Shin-nen Gyoji: Japanese Arts and Culture for the New Year
Published at : 10 Jan 2021
The transition to a new year is a time to voice our hopes and desires for the future in the form of resolutions, wishes, and other forms of stating our intentions going forward, at least for the next twelve months. The Japanese express their desires with kakizome, the ritualized first calligraphy writing of the year. Kakizome, which translates to "first writing," takes place within the first few days of the year, Kakizome is about positive wishes for the New Year. It is a reflective practice based on the belief that practicing one kanji over and over helps the writer focus on the hoped-for theme. If there is ever a time that stating such intentions is vital, 2021 is surely the year.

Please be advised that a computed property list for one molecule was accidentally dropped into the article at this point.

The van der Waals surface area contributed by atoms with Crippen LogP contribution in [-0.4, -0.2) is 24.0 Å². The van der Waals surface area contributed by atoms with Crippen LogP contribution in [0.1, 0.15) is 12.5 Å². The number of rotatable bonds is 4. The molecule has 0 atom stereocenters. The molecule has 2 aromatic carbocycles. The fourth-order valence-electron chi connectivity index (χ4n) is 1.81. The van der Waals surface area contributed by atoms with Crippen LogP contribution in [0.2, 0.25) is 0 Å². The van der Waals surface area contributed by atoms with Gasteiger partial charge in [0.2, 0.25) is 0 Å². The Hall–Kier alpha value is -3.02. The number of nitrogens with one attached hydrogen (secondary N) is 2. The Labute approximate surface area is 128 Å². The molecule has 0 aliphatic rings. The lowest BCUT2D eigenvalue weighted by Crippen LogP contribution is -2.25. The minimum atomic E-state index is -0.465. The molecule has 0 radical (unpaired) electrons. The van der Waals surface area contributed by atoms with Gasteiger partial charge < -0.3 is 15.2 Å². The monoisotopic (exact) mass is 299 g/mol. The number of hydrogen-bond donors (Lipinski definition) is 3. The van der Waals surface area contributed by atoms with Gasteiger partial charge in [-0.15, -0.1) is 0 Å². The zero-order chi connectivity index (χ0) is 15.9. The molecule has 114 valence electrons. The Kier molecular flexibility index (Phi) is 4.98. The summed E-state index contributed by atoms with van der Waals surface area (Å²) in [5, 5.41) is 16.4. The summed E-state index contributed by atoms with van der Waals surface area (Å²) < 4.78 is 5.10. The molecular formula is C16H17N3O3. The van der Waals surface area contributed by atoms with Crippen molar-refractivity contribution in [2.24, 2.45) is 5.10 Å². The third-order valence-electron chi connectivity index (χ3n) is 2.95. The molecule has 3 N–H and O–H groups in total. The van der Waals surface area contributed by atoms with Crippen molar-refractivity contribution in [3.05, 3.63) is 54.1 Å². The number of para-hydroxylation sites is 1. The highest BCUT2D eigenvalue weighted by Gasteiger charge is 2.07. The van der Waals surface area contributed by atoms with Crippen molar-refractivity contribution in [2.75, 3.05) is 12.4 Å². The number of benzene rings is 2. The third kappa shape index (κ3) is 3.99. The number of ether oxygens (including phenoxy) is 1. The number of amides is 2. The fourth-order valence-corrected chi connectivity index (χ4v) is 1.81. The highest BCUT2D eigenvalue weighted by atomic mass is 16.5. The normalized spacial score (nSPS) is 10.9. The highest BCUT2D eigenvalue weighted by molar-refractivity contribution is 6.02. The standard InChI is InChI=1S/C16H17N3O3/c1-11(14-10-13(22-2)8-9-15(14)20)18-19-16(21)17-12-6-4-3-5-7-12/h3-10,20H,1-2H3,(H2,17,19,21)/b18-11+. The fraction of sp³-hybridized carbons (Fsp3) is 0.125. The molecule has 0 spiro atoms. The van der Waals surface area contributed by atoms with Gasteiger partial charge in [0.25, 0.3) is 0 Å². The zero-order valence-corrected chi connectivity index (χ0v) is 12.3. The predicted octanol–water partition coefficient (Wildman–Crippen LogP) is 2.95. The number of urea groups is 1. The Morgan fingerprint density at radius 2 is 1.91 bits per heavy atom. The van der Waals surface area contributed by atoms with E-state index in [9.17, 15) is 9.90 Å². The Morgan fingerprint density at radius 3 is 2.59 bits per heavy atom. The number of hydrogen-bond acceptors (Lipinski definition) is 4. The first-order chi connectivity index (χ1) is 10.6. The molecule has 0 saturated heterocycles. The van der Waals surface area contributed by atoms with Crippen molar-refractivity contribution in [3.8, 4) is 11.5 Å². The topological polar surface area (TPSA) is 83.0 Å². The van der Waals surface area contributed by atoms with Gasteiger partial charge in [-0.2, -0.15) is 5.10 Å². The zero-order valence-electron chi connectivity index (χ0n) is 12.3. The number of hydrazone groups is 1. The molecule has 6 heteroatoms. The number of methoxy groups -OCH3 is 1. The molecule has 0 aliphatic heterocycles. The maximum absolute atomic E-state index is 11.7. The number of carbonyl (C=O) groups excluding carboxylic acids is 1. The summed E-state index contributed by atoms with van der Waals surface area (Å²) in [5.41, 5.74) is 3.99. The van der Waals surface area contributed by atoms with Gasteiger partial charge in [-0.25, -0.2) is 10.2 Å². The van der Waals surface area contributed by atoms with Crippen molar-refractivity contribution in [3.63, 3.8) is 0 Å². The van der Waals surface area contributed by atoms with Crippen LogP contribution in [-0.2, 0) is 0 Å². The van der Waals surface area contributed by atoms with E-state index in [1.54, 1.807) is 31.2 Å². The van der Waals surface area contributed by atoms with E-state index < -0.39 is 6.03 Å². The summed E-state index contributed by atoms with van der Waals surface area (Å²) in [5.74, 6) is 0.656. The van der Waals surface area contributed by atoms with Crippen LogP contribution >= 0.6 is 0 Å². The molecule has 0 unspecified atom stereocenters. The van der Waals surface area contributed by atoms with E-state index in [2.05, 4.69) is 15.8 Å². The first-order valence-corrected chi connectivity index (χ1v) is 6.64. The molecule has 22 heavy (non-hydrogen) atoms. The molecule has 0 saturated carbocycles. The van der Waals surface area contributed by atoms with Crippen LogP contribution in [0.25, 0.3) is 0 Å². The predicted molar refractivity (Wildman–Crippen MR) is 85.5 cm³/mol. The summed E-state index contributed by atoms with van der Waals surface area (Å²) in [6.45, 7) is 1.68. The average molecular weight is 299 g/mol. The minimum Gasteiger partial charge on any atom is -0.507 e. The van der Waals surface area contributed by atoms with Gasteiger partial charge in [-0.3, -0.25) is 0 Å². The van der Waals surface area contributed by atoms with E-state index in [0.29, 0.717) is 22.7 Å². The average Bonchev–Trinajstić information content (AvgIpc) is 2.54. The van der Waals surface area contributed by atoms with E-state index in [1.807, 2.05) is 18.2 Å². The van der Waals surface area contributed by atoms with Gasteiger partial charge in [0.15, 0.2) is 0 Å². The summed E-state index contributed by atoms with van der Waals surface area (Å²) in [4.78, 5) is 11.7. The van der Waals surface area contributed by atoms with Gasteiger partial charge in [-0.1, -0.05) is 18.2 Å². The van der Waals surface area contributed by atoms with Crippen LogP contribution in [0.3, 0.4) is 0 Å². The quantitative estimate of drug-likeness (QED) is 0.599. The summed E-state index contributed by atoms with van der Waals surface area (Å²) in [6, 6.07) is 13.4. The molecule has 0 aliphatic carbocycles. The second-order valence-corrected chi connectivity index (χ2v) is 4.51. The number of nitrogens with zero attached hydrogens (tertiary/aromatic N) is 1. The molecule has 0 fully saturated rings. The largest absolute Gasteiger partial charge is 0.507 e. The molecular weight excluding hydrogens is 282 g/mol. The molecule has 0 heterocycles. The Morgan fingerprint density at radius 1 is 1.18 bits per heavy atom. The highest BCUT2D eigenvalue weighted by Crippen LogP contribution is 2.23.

As we cannot gather this year, the Folk Arts Program at Arts Mid-Hudson and the Mid-Hudson Japanese Community Association offer Shin-nen Gyoji: Japanese arts and culture for the New Year a short video featuring the practice of Kakizome and other Japanese traditional arts including origami (paper folding), and sumi-e (ink wash painting), and the preparation of mochi and ozoni for New Year’s meals.